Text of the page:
“Skakel Prosecutors, Defense Prepare for Battle Over Polygraph Evidence”

John Springer reports for Court TV. Excerpt:

In the 26 years since 15-year-old Martha Moxley was found bludgeoned to death on her own lawn, the list of suspects has included a pair of brothers, a tutor and even a gardener.

There was Kenneth Littleton, the live-in tutor for the Skakel family, Kennedy family relatives who lived next door to the Moxleys in a wealthy enclave in Greenwich, Conn. One theory surmised that a transient wandered into the area and attacked the girl.

It would take authorities a quarter of a century to zero in on one suspect, Michael Skakel, the then-15-year-old son of industrialist Rushton Skakel, the brother of Ethel Skakel Kennedy. Now that Skakel’s trial is set to begin next month, prosecutors will attempt to limit the testimony of previous suspects that could potentially raise doubt in the minds of the jury.

Included in pre-trial motions expected to be filed next week by prosecutors, according to a source in the prosecutor’s office, is a motion to bar the defense from questioning two previous suspects – Littleton, and Skakel’s older brother, Thomas – about the results of polygraph tests they took years ago.

Skakel’s defense lawyer, Mickey Sherman, is, understandably, opposed to any such limitations.

“Generally once someone takes the stand, most judges allow a wide latitude for cross-examination and certainly anything that bears on their credibility is often fair game,” Sherman said. Lead prosecutor Jonathan Benedict declined to comment on the pending motions.

The issue is unchartered territory as far as Connecticut case law goes. Connecticut, like most states, prohibits the results of a defendant’s polygraph test from being admitted in court but there is no precedent for admitting evidence about other witnesses’ polygraphs to impeach their credibility.

Skakel pleaded not guilty in February 2001 to a charge he committed the brutal killing the night before Halloween in 1975 in the gated community of Belle Haven, a section of affluent Greenwich. The popular teen was killed with a golf club from the Skakel family’s collection.

“Allow Lie Detector Results, Lawyers Say”

Nichole Monroe Bell reports for the Charlottesville Observer regarding a capital murder trial in South Carolina. Excerpt:

YORK – The judge handling the capital murder retrial of Sterling Spann is considering a motion to admit the results of two lie-detector tests that defense attorneys argue show their client is innocent.

According to documents filed in S.C. Supreme Court, Spann’s attorneys contend he has passed two polygraph examinations administered at the request of the defense lawyers. Since his arrest in 1981, Spann has maintained he is innocent in the rape and slaying of 81-year-old Melva Harper Niell of Clover.

Polygraph tests monitor a subject’s breathing, sweat glands, blood pressure or heart rate to indicate whether the person is telling the truth. Although police routinely use polygraph tests to investigate criminal cases, results of the tests historically have been deemed inadmissible in court because some experts question their reliability.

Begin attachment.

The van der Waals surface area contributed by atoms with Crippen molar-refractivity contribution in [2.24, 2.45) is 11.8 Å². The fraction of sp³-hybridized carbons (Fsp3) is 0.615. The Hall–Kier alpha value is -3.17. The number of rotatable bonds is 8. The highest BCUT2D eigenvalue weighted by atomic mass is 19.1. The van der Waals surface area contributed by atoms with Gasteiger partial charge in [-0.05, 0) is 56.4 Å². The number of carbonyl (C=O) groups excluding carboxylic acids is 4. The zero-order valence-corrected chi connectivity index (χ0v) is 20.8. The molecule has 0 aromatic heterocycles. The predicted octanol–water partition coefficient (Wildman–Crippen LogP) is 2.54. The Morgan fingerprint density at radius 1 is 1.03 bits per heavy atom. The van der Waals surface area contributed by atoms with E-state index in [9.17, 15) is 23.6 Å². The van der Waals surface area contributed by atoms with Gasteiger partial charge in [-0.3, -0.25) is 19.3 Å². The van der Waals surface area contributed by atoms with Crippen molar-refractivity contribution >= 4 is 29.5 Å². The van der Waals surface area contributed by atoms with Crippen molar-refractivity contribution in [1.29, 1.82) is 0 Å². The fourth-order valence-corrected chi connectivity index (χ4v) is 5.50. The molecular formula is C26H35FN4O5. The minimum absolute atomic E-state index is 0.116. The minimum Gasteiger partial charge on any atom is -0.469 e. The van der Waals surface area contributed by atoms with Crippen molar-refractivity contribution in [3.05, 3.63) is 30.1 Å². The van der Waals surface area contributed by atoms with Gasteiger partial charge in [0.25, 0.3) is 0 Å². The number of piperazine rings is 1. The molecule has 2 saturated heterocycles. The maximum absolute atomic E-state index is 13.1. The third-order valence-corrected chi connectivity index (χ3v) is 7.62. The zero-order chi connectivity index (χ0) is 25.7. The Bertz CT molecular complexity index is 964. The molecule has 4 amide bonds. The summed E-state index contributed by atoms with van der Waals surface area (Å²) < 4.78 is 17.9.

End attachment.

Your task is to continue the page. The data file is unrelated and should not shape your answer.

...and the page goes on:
Circuit Judge J. Derham Cole hasn’t yet ruled on whether to allow jurors to hear the results of the test. Cole has issued a gag order barring lawyers from discussing motions in public and has ordered that the motions be sealed in Circuit Court. The seal does not apply to records in the S.C. Supreme Court.

Spann was convicted of murder in 1982 and sentenced to death, but the S.C. Supreme Court granted him a new trial, saying evidence not available during the first trial might have changed the outcome.

Spann, who spent 17 years on death row before his release on bond three years ago, is scheduled to receive a second trial beginning March 4.

He faces the death penalty if convicted.

Defense attorneys stated in court records that they believe the polygraph clears their client and should be admitted. Spann’s attorneys have argued that another man killed Niell.

“There simply is no doubt that the results of polygraph examinations, especially favorable results, are admissible in South Carolina…” a letter from defense attorney Diana Holt said.

Prosecutors disagree, according to court records.

“Polygraph tests have never been admissible in the criminal courts of this state,” they argued. “The only clear result of this motion is to place in the public record the results of an irrelevant test.”

“Judge Seeks Support for Polygraph Tests”

Kimball Perry of the Cincinnati Post reports that Presiding Judge Robert S. Kraft of the General Division of the Hamilton County Court of Common Pleas will ask judges to support expanded use of tax-payer funded polygraph “tests.” Judge Kraft has previously urged that polygraph “tests” be used in all felonies.

Judge Kraft needs to know about the lie behind the lie detector. He should also be made aware of the case of Floyd “Buzz” Fay of Perrysburg, Ohio, who was wrongly convicted of murder and sentenced to life in prison based on polygraph “evidence.” (See pp. 264-67 of the 2nd ed. of David T. Lykken’s A Tremor in the Blood: Uses and Abuses of the Lie Detector.)

You can write a letter to Judge Kraft at the following address:

Judge Robert S. Kraft
Hamilton County Court House
1000 Main Street
Cincinnati, Ohio 45202

Alternatively, you can call through the court administrator, Mike Watson at (513) 946-5900 or send a fax at (513) 946-5800.